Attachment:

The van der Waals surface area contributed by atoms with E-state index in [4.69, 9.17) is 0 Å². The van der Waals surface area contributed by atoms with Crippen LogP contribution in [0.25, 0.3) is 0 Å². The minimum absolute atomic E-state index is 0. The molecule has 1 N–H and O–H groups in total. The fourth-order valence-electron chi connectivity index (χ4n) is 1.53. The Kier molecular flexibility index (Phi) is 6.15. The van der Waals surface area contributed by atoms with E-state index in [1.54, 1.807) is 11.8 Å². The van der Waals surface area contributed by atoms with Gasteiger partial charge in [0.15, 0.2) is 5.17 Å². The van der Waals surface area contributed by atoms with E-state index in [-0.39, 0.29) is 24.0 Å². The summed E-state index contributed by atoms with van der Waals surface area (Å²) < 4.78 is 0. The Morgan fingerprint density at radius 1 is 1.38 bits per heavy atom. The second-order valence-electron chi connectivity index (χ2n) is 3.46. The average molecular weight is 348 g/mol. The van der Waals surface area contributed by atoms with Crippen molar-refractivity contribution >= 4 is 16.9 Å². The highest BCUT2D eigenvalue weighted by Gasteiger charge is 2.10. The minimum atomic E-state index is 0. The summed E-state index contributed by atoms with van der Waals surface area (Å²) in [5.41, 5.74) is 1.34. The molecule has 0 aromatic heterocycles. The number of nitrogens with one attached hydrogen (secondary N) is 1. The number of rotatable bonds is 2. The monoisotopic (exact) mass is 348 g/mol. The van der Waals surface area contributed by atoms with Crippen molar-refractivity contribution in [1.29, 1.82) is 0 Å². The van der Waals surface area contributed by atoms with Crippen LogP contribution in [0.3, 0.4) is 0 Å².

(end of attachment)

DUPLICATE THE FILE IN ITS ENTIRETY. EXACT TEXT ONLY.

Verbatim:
The van der Waals surface area contributed by atoms with E-state index in [4.69, 9.17) is 0 Å². The van der Waals surface area contributed by atoms with Crippen LogP contribution in [0.25, 0.3) is 0 Å². The minimum absolute atomic E-state index is 0. The molecule has 1 N–H and O–H groups in total. The fourth-order valence-electron chi connectivity index (χ4n) is 1.53. The Kier molecular flexibility index (Phi) is 6.15. The van der Waals surface area contributed by atoms with E-state index in [1.54, 1.807) is 11.8 Å². The van der Waals surface area contributed by atoms with Gasteiger partial charge in [0.15, 0.2) is 5.17 Å². The van der Waals surface area contributed by atoms with E-state index in [-0.39, 0.29) is 24.0 Å². The summed E-state index contributed by atoms with van der Waals surface area (Å²) < 4.78 is 0. The Morgan fingerprint density at radius 1 is 1.38 bits per heavy atom. The second-order valence-electron chi connectivity index (χ2n) is 3.46. The average molecular weight is 348 g/mol. The van der Waals surface area contributed by atoms with Crippen molar-refractivity contribution >= 4 is 16.9 Å². The highest BCUT2D eigenvalue weighted by Gasteiger charge is 2.10. The minimum atomic E-state index is 0. The summed E-state index contributed by atoms with van der Waals surface area (Å²) in [5.41, 5.74) is 1.34. The molecule has 0 aromatic heterocycles. The number of nitrogens with one attached hydrogen (secondary N) is 1. The number of rotatable bonds is 2. The monoisotopic (exact) mass is 348 g/mol. The van der Waals surface area contributed by atoms with Crippen molar-refractivity contribution in [1.29, 1.82) is 0 Å². The van der Waals surface area contributed by atoms with Crippen LogP contribution in [0.3, 0.4) is 0 Å².